Asperger Profiles: The Big Picture – Strengths

By AANE Staff

People with Asperger profiles present with a complex and at times perplexing combination of strengths and challenges.

Asperger brains process some kinds of information better than the brains of neurotypical people.

  •  Dr. Hans Asperger (1906-1980) said: “It seems that for success in science or art, a dash of autism is essential.”
  •  Dr. Temple Grandin says, “Without people with autism, humans would still be living in caves.”

An Asperger profile can affect people for their whole lives, but many can use their strengths to compensate for or work around some of their challenges—and even to thrive and make outstanding contributions to society. At AANE, we have seen countless people with Asperger and autism diagnoses who, given the proper supports, have used their unique traits to their advantage to accomplish feats beyond what the “typical” mind could muster.

Below is a chart of strengths a person with an Asperger profile might have, followed by bullet points describing each area. Keep in mind, however, that people with Asperger profiles are not all alike, and that they are likely to differ from one another even more in respect to their areas of strength than in their areas of challenge.

Possible Strengths:

Intelligence, Special Interest, Memory

  • Average to very high intelligence.
  • Good verbal skills; rich vocabulary.
  • Ability to absorb and retain large amounts of information, especially about topics of special interest.
  • Ability to think in visual images.
  • Be self-motivated, independent learners.
  • Propensity to think outside the box and generate novel solutions to problems.
  • Some people may show a strong aptitude for a particular field of study or topic.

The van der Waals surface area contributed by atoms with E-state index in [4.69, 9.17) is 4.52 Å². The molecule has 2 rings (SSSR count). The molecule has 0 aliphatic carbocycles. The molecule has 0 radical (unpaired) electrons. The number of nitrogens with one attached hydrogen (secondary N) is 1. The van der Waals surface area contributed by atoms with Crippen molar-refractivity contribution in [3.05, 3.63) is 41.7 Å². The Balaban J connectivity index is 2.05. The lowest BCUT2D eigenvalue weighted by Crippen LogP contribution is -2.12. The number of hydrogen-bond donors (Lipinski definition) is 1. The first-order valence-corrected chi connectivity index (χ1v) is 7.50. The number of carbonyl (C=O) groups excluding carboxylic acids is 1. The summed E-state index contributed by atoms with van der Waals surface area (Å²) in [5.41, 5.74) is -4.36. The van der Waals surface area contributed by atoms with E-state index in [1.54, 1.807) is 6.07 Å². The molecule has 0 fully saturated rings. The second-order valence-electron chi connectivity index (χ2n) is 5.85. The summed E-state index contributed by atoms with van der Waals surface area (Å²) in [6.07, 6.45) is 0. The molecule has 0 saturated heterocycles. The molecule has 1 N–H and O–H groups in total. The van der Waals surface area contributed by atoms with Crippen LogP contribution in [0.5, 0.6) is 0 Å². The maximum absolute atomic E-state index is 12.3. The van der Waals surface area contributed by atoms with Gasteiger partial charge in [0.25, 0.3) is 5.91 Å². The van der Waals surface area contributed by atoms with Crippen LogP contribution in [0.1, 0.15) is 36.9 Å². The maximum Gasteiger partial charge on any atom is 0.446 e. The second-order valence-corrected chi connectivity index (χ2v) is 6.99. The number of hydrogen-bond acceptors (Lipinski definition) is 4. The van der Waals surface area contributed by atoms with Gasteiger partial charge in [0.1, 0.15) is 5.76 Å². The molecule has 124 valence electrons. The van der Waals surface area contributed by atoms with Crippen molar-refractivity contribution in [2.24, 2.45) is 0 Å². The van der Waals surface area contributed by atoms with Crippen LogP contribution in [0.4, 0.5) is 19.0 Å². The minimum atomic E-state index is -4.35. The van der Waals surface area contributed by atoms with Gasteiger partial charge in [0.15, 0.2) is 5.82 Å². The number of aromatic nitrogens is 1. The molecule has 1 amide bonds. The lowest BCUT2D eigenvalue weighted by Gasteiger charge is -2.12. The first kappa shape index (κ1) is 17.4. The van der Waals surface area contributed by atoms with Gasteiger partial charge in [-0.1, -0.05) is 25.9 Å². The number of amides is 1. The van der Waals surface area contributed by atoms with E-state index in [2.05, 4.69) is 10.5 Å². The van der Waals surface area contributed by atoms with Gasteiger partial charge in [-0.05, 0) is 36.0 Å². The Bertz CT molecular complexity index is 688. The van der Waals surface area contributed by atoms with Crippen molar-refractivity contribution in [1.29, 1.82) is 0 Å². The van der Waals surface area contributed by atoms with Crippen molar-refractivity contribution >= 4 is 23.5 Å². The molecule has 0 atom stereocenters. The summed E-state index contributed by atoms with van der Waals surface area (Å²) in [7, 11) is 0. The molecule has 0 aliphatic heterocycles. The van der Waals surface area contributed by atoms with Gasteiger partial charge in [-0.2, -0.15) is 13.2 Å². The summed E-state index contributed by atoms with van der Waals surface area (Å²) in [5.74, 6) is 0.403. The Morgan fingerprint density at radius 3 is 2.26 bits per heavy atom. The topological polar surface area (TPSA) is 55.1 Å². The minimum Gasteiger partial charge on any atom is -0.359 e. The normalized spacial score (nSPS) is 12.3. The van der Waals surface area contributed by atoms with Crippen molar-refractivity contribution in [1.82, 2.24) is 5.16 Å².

Strong Focus

  • Ability (in some cases a preference) for spending time alone.
  • Take an interest in arcane or off-beat fields of knowledge.
  • Concentrate for long periods of time on reading, experimenting, writing,
  • Avoid wasting time in some activities that appeal to neurotypical people.
  • Some special interests can be channeled into productive hobbies or even careers, where the person may be creative or make new discoveries.


  • Ability to notice small details of an idea, theory, number pattern, book, film, object or visual image.
  • Ability to perform repetitive tasks where accuracy, rules  and routine are important.
  • Strong work ethic; commitment to quality and accuracy of work.

Unique humor

  • Play with language and create puns.
  • Enjoy sarcasm and satire.
  • Relish life’s absurd, dark, or incongruous side.
  • See through empty rhetoric or conventional pieties.


  • Ability and tendency to tell the truth—even if it’s not tactful or in one’s self-interest.
  • Desire and tendency to follow rules.

Desire to Connect

  • Expend effort and energy to learn social skills that do not come naturally.
  • Persevere in the face of rejection, confusion or frustration.
  • Believe the best of everyone (sometimes naively).
  • Accept quirkiness or imperfection in others, and become a loyal friend.

Fair and Just

  • Tendency to be unconventional, open-minded, and tolerant.
  • Intensely responsive when made aware of injustice.
  • Advocate for the underdog, victims of bullying or member of an oppressed group.
  • Propensity to express caring in non-traditional ways.
  • Tendency to relate to and defend animals.

Do you have a lot of questions or concerns about a child, teen, or adult with an Asperger profile? Schedule a Parent Coaching session.